- Jennifer Green
Column: Help People in Need as You Shelter and Stream
It probably won't surprise you that, according to Nielsen, we spent double the time on streaming platforms during one rated week in March this year as we did last.
Let's be honest, we needed the distraction.
Even if the COVID crisis sometimes feels like a bad Hollywood movie, we've never devoured home entertainment quite this way before.
If you're like me, you're craving uplifting stories that transport you to faraway places (or even just out the front door).
Filmmaker Richard Levien is going one step further to offer the possibility of doing good while streaming his latest movie, immigrant drama Collisions.
Levien is donating 50 percent of proceeds from DVD sales and streaming of his new film through April 30 to the National Day Laborer Organizing Network's Immigrant Worker Safety Net Fund.
Collisions is the all-too-real story of a middle schooler forced to care for her little brother and enlist help from a wayward uncle when their mother, Yoana, is sucked into the labyrinthine detainment system of Immigration and Customs Enforcement (ICE).
The film opens with the harrowing statistic that a US citizen child is separated from a parent due to deportation once every four minutes, and it closes with a drive through a border town revealing the heavy human toll of immigration policies.
While the story might shock some, the New Zealand-born, San Francisco-based Levien said he tried to show "the average experience, not the extreme at all."
"I was very concerned that the film should play truthfully," Levien told me in an interview last fall following the film's Los Angeles premiere. He based the tale loosely on the story of a young girl he knew as well as other interviews and documentation.
But he didn't want to make a documentary. "I think a fiction film takes the audience on a slightly different emotional journey," Levien noted. "You're able to get inside the characters."
The realism of the tale is elevated by sensitive performances from then 12-year-old Izabella Alvarez and veteran Jesse Garcia, who plays the uncle.
It's not a leap to imagine the additional burdens that a person like Yoana (played by Narcos' Ana de la Reguera), who juggles four jobs to make ends meet in the film, would be experiencing now during COVID-19 shutdowns.
"Some of the most vulnerable people in this pandemic are immigrants," Levien added this week, pointing to problems like access to paid sick leave, health care coverage, government assistance and remote work options.
"That’s why the Immigrant Worker Safety Net Fund is so important, to help people who have nowhere else to turn."
Contributions are made by streaming the film or buying the DVD at CollisionsMovie.com.
Read my review of this film for Common Sense Media.
One of the more heartbreaking aspects of global coverage of the pandemic has been the stories of people not being able to say goodbye to their loved ones.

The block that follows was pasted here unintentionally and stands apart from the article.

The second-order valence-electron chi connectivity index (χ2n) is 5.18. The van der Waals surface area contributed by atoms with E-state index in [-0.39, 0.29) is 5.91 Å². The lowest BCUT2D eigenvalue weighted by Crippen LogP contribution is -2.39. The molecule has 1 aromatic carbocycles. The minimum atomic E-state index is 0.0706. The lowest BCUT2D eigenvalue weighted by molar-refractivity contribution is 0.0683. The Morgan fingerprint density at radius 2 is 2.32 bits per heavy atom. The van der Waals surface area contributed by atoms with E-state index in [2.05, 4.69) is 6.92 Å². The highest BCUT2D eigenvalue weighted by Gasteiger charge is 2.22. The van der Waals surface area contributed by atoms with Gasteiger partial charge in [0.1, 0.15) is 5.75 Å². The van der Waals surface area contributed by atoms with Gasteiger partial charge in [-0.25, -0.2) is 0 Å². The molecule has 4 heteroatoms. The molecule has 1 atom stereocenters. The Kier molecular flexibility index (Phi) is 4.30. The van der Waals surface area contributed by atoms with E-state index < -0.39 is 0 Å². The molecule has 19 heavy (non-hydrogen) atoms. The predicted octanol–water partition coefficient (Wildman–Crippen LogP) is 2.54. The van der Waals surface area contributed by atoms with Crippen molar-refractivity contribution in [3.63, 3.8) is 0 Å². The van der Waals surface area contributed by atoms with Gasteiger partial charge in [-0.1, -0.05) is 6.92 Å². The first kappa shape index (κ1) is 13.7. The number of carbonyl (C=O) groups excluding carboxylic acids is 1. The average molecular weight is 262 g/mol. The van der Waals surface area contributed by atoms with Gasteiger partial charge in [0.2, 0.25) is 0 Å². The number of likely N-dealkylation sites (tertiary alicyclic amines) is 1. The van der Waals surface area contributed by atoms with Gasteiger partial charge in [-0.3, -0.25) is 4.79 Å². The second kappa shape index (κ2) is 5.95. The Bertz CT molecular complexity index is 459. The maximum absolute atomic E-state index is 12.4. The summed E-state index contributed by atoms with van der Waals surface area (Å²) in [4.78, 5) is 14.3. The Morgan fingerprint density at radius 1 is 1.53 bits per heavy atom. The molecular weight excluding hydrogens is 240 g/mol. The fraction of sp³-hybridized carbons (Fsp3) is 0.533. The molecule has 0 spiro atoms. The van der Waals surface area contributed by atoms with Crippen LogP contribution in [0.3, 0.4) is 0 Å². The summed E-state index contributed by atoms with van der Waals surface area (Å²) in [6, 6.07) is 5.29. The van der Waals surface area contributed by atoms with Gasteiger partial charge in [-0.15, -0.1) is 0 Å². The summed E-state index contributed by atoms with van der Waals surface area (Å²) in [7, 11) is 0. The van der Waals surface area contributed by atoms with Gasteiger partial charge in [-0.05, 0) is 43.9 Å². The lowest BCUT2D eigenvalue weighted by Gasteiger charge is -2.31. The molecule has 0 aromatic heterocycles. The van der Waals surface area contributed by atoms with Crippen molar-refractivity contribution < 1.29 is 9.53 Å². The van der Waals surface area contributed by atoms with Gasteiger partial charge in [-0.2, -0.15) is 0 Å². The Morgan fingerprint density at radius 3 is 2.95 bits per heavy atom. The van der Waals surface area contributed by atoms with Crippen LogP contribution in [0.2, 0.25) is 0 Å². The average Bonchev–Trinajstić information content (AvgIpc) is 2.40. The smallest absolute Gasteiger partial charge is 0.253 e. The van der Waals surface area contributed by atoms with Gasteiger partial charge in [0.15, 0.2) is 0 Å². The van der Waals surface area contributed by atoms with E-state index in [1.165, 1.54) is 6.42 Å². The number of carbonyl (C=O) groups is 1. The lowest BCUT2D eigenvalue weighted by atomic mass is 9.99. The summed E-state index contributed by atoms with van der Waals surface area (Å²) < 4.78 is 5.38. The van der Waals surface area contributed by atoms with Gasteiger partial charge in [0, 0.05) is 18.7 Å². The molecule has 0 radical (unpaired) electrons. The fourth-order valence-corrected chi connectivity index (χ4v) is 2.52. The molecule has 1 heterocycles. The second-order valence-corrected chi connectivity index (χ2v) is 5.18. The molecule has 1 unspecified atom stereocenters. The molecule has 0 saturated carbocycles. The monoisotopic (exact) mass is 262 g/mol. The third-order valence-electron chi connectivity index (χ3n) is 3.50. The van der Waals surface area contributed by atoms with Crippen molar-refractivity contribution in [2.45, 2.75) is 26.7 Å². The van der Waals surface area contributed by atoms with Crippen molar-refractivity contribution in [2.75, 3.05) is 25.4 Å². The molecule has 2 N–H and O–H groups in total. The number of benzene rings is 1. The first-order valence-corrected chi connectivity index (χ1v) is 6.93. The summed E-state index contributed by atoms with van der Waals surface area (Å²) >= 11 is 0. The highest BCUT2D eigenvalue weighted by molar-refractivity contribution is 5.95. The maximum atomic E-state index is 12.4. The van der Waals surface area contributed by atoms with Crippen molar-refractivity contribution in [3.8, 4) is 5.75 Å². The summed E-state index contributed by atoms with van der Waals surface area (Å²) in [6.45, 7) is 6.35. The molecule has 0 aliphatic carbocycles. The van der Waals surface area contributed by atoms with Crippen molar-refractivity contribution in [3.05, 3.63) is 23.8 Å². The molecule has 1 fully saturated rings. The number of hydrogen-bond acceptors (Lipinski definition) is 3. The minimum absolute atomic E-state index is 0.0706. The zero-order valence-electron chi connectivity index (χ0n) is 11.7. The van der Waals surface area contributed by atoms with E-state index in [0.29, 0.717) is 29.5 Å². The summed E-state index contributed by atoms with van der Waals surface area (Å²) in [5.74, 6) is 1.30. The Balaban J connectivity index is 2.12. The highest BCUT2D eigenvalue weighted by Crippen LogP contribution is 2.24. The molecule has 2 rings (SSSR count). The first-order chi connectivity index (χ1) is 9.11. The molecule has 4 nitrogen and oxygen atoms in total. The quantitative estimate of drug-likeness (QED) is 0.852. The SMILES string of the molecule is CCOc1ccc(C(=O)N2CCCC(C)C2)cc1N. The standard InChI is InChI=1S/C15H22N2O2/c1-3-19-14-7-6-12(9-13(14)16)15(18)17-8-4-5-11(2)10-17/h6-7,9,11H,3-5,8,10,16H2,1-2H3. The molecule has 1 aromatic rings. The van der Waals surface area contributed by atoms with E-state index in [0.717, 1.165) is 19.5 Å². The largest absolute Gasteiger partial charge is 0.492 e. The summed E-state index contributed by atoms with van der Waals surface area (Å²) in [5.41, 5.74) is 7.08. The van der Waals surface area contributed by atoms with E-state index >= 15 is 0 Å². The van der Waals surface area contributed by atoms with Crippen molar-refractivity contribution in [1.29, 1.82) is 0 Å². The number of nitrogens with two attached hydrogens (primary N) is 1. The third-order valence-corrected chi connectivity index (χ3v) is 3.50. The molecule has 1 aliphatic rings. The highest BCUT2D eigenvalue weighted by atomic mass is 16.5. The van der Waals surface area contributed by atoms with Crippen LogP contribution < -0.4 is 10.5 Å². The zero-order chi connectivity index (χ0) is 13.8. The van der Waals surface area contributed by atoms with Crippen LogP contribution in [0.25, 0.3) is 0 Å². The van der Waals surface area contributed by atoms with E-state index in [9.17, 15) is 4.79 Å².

Especially in hard hit areas of Italy, Spain and New York, the risk of contagion is keeping family members from seeing their sick relatives or even being allowed to gather for funeral services. (In Washington, Gov. Inslee lifted his total ban on funerals.)
This reality makes director Lulu Wang's The Farewell, the story of a family that gathers on false pretenses to honor a dying matriarch without telling her why, even more poignant.
It's a reminder to celebrate our loved ones while we can.
The "actual lie" at the film's heart is not enough of a story to carry an entire film, which Wang balances with evocative visual framing – melancholic star Awkwafina alone in a crowd, the family's mood reflected in the different tables they gather around, relatives bowing in unison at a gravesite.
Wang also adds layers of depth to the characters, half of whom left China for the US or Japan, offering a subtle subtext about the immigrant experience that echoes some of the same generational themes in "Collisions."
On Amazon Prime.
Un + Une
Veteran French director Claude Lelouch's tale offers another carpe diem message about love, romantic and familial, this one colorfully set in India.
Jean Dujardin (The Artist) plays a handsome and successful composer who attracts women like a magnet.
And Dujardin is indeed magnetic, even as his character expresses self-doubt, betrays his partner, reveals his oversized ego and ignores a potentially life-threatening illness.
When Antoine travels from Paris to India to complete the soundtrack of a new film, he finds himself falling in love with the French ambassador's wife, played by Elsa Zylberstein.
The film's portrayal of attraction between two mature characters and of adults caring for parents and children is bestowed with an added layer of spirituality thanks to the lovingly-filmed backdrop of India, complete with healing guru.
At nearly two hours, the film runs long.
But you probably have a little extra time on your hands these days anyway.
This article was originally published in The Daily Record.